From Premises to Character Arcs – How Deeply the Military Rewrites Film & TV

Sometimes the US military’s rewriting of scripts is very specific – take out this joke about the US losing in Vietnam, swap this bottle of beer for an energy drink, remove this scene where soldiers set fire to a village and rape all the women.  At other times their requested changes are very broad in scope, requiring total rewrites affecting the overall arcs and even the premises of films and TV shows.

The process of completely rewriting scripts goes back decades.  One of the earlier examples is Ice Station Zebra, where the original script by Paddy Chayefsky was substantially rewritten to try to meet with State Department and DOD requirements.  Ultimately this failed and the script was jettisoned, a new writing team brought in and a new script was written that avoided all of Chayefsky’s problematic content.

20 years later the producers of The Presidio likewise produced a script where the DOD had problems with almost every aspect of it.  One memo from the Army says:

A complete rewrite of the story line, the Army characters and their activities would be required before we could reconsider this script for DOD cooperation.

So that is what happened, and eventually they produced a script that did fit the Pentagon’s demands and were given permission to film at the Presidio.

Bringing us into the 21st century, the Marine Corps and DOD had so many problems with the draft script for Ang Lee’s Hulk that they sent six full pages of script notes demanding changes to almost every scene.  At the top of the script notes they apologised for the ‘radical’ nature of the changes they required, saying:

But the main reason for my hesitancy is that in the past we’ve usually been able to offer suggestions within the context of existing plot and characters. These, however, are pretty radical. I hope they don’t have the effect of aggravating everyone, because we certainly aren’t trying to intrude on the creative process. It’s just that I see no other practical, straightforward way of communicating our concerns.

The changes were made, affecting everything from characters to settings to reference to the Vietnam-era Operation Ranch Hand, and so the film qualified for military support.

More recently, despite the US Navy’s failure (refual) to find any scripts notes (except for an as-yet-unmade film) their entertainment liaison office reports cite various specific and general script changes on productions ranging from NCIS and The Last Ship through to IMAX films and major Hollywood blockbusters like Godzilla.  For the IMAX short film Aircraft Carrier the Navy met with producer Bob Kresser early on in the project, and told him to change his premise to focus on the DDG1000 next generation warship, Littoral Combat Ships and the much beleagured F-35.  Kresser did this, fundamentally changing the scope and focus of his project.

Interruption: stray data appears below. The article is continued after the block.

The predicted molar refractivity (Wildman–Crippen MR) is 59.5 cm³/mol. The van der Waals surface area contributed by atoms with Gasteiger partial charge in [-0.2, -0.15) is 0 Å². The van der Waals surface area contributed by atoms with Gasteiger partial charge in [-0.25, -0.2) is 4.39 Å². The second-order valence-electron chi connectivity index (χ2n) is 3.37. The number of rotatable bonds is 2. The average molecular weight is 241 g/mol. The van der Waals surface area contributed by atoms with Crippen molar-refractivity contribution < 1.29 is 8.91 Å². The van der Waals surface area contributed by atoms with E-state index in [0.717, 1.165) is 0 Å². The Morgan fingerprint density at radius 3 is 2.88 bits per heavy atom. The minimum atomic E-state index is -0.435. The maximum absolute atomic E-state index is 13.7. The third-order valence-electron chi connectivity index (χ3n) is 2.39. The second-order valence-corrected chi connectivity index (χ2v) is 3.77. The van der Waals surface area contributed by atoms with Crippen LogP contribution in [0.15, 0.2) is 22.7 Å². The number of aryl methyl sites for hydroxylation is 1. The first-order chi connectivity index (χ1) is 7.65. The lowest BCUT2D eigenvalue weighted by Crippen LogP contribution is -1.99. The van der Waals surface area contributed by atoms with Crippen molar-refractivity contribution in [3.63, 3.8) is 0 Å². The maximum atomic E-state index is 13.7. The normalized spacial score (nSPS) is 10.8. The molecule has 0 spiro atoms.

When the film came out in 2017, Kresser and director Stephen Low were interviewed by Military.com:

Q: How were you able to get all the amazing aerial footage?

SL: The Navy allowed us very close proximity to fly right along the flightline and even sit on top of the fighters when they were taking off. It was our helicopter; we had an ex-Navy pilot. [The Navy was] nervous, but they were happy in the end. Those are unique shots, and they probably will never allow those again. The takeoffs and landings alongside the ship, Top Gun II will try to do that. They’ll see this film, and they’ll try to copy that, and it will be interesting to see.

Indeed, it will be interesting to see how Top Gun II tries to up the ante in the sequel.

A different kind of change, but similarly fundamental, came on the highly successful Michael Bay-produced series The Last Ship.  After effectively co-producing the pilot episode the Navy waited with baited breath for TNT to pick it up for a full series (it is now in its fifth season, and going strong).  So when the scripts for the early episodes of season 1 came in, they had an opportunity to affect the overall tone of the series.  A report from September 2013 discussing these scripts says:

Lack of feedback on recent scripts and continued dark character and story arcs warrant a phonecon between OSD, NAVINFO West, TNT, Michael Bay and writers.

Following a ‘reset meeting’ that a subsequent report called ‘productive’, the Navy commented:

Writing team and Navy team on same page in regard to thematic items.

Indeed, the term ‘thematics’ appears frequently in Navy documents, suggesting they have a longer-term, more strategic approach than other branches of the US military.

Documents

US Navy Entertainment Liaison Office reports 2012-2017

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